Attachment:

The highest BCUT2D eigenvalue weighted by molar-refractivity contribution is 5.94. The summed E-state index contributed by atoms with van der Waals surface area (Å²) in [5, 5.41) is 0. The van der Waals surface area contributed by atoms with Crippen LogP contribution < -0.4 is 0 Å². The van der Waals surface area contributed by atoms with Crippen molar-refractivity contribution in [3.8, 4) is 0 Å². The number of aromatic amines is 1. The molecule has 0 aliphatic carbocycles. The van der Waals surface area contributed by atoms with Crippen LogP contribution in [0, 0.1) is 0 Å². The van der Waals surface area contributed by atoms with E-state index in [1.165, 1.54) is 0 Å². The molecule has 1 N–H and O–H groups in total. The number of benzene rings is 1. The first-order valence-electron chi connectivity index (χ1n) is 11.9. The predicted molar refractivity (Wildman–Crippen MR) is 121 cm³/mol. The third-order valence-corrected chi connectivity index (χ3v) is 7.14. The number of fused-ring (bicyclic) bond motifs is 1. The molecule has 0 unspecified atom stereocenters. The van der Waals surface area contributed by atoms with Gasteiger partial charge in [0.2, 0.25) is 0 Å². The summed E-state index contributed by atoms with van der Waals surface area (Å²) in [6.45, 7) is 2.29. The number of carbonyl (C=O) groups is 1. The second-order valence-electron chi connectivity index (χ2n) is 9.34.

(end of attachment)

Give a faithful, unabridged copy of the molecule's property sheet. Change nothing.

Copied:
The highest BCUT2D eigenvalue weighted by molar-refractivity contribution is 5.94. The summed E-state index contributed by atoms with van der Waals surface area (Å²) in [5, 5.41) is 0. The van der Waals surface area contributed by atoms with Crippen LogP contribution < -0.4 is 0 Å². The van der Waals surface area contributed by atoms with Crippen molar-refractivity contribution in [3.8, 4) is 0 Å². The number of aromatic amines is 1. The molecule has 0 aliphatic carbocycles. The van der Waals surface area contributed by atoms with Crippen LogP contribution in [0, 0.1) is 0 Å². The van der Waals surface area contributed by atoms with E-state index in [1.165, 1.54) is 0 Å². The molecule has 1 N–H and O–H groups in total. The number of benzene rings is 1. The first-order valence-electron chi connectivity index (χ1n) is 11.9. The predicted molar refractivity (Wildman–Crippen MR) is 121 cm³/mol. The third-order valence-corrected chi connectivity index (χ3v) is 7.14. The number of fused-ring (bicyclic) bond motifs is 1. The molecule has 0 unspecified atom stereocenters. The van der Waals surface area contributed by atoms with Gasteiger partial charge in [0.2, 0.25) is 0 Å². The summed E-state index contributed by atoms with van der Waals surface area (Å²) in [6.45, 7) is 2.29. The number of carbonyl (C=O) groups is 1. The second-order valence-electron chi connectivity index (χ2n) is 9.34.